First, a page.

Did you get any emails or letters from people who had had the same kind of experience with violence?

I would get a lot of emails from people who lost someone to a murder, or from people who had experienced domestic violence, either directly or through the parents of families. I didn’t know what to do with that at first, it was hard to deal with. I didn’t know what to say to people, and I still don’t, but I think I’ve gotten a little more used to it. A lot of times, in the US, I’d do a presentation or a reading, and sometimes there’s one person who’s staying after, and when everybody’s gone they come up and tell me some horrible story about what happened to them. At some point, I realized that they were not looking for answers, they just want to tell someone, they don’t think I have any smart thing to say to make it better, and I don’t, but they just want to be able to tell somebody.

It was really saddening to hear all those stories, and also, in an odd way, it was kind of reassuring to know that they felt okay telling me, that maybe they identified with something or felt it was authentic.

The chronology of the book is not linear, it is presented like the scraps the survivors assemble for their scrapbooking project during their meeting. How did you decide on the structure you wanted for the book?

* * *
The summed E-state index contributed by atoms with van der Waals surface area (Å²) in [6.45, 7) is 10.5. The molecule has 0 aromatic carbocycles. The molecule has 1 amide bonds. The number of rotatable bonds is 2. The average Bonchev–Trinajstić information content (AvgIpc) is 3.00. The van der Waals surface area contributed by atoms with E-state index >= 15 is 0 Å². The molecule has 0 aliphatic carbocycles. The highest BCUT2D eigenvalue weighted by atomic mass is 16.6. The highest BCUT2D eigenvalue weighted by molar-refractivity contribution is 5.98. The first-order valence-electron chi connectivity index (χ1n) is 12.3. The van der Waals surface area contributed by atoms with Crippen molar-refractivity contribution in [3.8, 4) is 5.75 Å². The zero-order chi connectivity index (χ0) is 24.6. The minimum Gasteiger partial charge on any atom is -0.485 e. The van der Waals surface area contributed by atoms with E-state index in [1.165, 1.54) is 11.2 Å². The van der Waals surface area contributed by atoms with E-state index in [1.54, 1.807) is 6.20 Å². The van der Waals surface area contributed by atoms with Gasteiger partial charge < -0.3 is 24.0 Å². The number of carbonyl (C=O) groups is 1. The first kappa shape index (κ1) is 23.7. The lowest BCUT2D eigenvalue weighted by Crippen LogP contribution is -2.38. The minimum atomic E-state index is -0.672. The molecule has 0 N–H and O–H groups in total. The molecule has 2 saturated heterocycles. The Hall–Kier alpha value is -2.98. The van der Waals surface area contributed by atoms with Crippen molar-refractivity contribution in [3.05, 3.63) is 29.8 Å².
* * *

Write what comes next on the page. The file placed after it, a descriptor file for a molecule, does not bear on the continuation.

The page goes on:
I started writing it from journal entries, because I had compulsively kept this journal in the few months after my mom died. For the first part, I had those and I didn’t know what it was going to look like. What I essentially did was to get as much material as I could. I had the police reports, I would try to talk to people, and that kind of dictated what it looked like structurally. Once I figured out what those scraps would be—and then putting them together was a lot of trial and error, I tried to sequence it in different ways. There were a lot of different drafts, and in the end, over the course of two years with my editor’s help, we settled on a structure.

Every section has a very short title, it’s usually a word, such as “Luck”, or “The Beast”. Did your draw from these words to write your book or was it the other way around?